On Friday morning, Milwaukee Bucks owner Sen. Herb Kohl and general manager John Hammond addressed media at the team's training center in St. Francis regarding a number of compelling issues.
Topics of conversation ranged from the contract status of head coach Scott Skiles, to a potential contract extension for Brandon Jennings, to the quest for a "quality big man," to the need for a new basketball arena in the near future. In other words, pretty much everything was on the table, leaving fans plenty of material to work through as we enter what could be another very busy summer.
On the other side of the jump I've assembled a brief summary of the most important points, and all the most relevant quotes. Moreover, we have the full 55 minutes of video and audio for you to check out for yourself. Let's get to it...
The press conference last nearly an hour and can be listened to at WSSP or viewed on the Journal-Sentinel's youtube page, so if you have time to burn it's worth investing part of your weekend. Bucks.com also has a few minutes of the high points, as well as a separate video on the new arena discussion specifically.
Video can be viewed below, with highlights transcribed with our commentary below.
Hammond On Skiles Returning: "In regards to Scott and that situation, we're very excited to have him back as coach. He's a quality coach and I think one of the better coaches in the NBA, one of the top coaches in NBA, and to have someone of that caliber coaching our team is the best decision for us. He's excited and I know he's ready to go to work and is anticipating a good season next year."
Kohl On Skiles: "We had productive discussions when the season ended to make sure that we are all on same path. They were very spirited discussions and everybody had a chance to express themselves in a very open way...Scott is eager and excited to come back. To improve upon where we are now, because we didn't get to the playoffs so we're not satisfied. If you're not in the playoffs, at a minimum, you can't be satisfied. We're not satisfied."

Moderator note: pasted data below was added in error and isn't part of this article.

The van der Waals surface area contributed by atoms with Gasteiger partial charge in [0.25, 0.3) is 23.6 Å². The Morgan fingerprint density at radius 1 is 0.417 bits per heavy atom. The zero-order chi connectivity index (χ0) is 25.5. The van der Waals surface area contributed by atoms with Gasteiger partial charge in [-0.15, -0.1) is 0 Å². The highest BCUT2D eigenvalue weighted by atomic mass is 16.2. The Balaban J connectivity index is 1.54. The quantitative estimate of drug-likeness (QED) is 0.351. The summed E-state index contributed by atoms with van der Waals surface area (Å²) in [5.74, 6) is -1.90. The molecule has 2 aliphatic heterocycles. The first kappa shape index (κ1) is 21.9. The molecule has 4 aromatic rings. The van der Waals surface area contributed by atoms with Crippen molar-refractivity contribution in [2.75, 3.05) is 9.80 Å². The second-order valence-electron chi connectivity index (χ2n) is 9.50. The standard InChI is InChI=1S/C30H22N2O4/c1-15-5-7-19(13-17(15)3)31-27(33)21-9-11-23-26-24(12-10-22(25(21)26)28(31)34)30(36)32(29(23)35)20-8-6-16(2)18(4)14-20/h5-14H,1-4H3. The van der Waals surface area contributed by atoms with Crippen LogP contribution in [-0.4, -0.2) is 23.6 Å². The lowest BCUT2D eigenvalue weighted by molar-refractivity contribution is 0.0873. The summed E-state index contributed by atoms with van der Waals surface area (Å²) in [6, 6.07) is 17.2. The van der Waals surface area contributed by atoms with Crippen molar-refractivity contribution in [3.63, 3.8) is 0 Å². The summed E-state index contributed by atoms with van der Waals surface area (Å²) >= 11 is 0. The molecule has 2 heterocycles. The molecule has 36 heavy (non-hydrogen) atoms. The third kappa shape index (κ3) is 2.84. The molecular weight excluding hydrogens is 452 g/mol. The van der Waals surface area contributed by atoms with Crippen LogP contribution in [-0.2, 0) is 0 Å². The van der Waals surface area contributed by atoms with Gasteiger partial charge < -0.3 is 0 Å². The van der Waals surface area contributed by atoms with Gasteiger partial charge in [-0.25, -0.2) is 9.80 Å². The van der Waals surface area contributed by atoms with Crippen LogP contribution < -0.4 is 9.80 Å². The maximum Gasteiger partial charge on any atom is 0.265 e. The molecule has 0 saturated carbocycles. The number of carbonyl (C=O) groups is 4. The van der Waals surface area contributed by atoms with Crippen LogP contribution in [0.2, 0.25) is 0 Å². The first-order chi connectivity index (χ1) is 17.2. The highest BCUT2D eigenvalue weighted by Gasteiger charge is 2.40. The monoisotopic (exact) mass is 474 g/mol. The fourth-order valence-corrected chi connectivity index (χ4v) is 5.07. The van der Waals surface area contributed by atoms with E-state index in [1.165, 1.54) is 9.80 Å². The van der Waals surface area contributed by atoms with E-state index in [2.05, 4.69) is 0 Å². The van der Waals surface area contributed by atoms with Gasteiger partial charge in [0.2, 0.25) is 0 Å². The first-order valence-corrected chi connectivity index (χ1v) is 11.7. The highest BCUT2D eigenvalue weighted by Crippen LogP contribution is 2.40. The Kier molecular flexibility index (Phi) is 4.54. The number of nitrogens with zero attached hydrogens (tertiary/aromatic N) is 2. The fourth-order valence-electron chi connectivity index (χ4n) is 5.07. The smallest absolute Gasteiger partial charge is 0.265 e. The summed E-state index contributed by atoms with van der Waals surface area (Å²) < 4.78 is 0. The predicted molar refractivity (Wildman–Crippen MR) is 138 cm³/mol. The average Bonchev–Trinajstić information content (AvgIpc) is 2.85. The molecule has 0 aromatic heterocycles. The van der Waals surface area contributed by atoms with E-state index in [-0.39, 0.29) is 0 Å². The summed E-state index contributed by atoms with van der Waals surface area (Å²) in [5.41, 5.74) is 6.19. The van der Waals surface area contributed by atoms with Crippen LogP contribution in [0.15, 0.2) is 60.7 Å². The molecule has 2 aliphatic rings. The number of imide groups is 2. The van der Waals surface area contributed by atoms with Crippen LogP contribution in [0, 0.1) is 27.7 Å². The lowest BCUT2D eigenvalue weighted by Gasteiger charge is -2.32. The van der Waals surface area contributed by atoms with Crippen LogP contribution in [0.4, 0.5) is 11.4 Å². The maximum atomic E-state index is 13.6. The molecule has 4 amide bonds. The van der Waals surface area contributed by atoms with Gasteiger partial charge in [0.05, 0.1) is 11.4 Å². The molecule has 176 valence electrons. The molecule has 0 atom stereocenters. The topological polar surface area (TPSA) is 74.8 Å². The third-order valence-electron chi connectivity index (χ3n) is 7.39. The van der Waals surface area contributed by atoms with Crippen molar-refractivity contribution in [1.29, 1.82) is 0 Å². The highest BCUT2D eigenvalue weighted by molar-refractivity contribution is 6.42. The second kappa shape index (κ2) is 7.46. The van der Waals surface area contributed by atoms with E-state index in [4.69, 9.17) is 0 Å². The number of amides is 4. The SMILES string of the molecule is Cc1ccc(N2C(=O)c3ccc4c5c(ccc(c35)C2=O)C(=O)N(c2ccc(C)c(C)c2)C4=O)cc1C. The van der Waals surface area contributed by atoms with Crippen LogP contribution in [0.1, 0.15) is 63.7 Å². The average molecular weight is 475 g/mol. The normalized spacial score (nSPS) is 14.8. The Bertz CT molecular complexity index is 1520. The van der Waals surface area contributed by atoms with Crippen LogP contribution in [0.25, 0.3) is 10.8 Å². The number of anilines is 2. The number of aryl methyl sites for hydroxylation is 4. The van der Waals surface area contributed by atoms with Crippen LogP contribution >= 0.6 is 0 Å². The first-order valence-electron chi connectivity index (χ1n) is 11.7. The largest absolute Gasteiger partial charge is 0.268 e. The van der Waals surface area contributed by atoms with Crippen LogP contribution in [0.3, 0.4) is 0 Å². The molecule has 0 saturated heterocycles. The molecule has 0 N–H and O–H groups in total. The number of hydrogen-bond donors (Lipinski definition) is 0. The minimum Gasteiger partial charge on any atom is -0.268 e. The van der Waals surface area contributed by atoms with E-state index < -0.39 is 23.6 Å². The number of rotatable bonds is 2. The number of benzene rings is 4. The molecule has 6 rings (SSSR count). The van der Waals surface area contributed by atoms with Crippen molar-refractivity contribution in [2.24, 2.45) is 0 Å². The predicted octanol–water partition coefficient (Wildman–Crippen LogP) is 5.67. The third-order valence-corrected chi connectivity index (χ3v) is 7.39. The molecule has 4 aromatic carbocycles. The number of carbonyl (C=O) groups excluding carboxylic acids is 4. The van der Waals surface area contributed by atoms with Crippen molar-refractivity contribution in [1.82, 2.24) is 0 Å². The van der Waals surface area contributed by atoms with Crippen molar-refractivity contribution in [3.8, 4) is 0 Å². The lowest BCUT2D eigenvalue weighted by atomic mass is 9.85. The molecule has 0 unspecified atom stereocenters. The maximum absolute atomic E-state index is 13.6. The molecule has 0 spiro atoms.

Kohl On Hammond And Skiles: "This is a results kind of a business that we're in, and we measure ourselves by results, and we were supposed to be in the playoffs. We didn't get there. We should still be playing. We are not still playing. If you want to know whether of not we are happy, no. We are not happy. Why should we be happy?"
Kohl On The Contract Status Of Hammond And Skiles: "John [Hammond] is contracted to be with us this coming year. [Scott] Skiles is contracted to be with us this coming year. We are looking for good and great results, and a long and happy relationship. It's on that basis that we are going forward... We all work from day-to-day and week-to-week and year-to-year, and we all understand that's life. John is a very high-quality executive in the NBA. Scott is a high-quality coach in the NBA. So I'm very grateful to have both of them with us." He also confirmed there are no talk about a contract extension for Skiles or Hammond at this point.
Steve's note: Hammond's body language and thousand-yard stare are kind of fun to watch. It''s likely just the by-product of his focus on Kohl's words, but it's fun nevertheless.
Frank's note: It's all fine and good for Kohl to say he'll let Hammond and Skiles earn it this year, but I also worry what it says about the franchise when the owner is on-board with an incentive system that basically focuses purely on making the playoffs in 12/13. In most scenarios, an owner would have to be concerned that a GM on a one-year contract would be willing to mortgage the future to save the present, but--and here's what feels frustrating if you're a fan of this team--you get the feeling that Kohl is on board with that. I'm not suggesting the Bucks are going to ship out all their young players and picks for 32-year-olds, but clearly it has an effect.
Hammond On The Direction Of The Team: "I look at this past season and I don't look at our team and say it's broke [sic]. We have good players. Do we have some holes that need to be filled? No question about that, we do. But we went through a tough season this past year. We started out the season 2-1, we headed out West and played at Denver and lost that game. We were 2-2. Andrew Bogut has a personal issue and that he had to take care of, he misses the next five games. He came back and played eight, I think, and then was out for the remained of the season. That was a tough blow...you look around the NBA, ala the Orlando Magic and the Chicago Bulls without Derrick Rose: it's not easy. For the Milwaukee Bucks to play without Andrew Bogut? Not easy."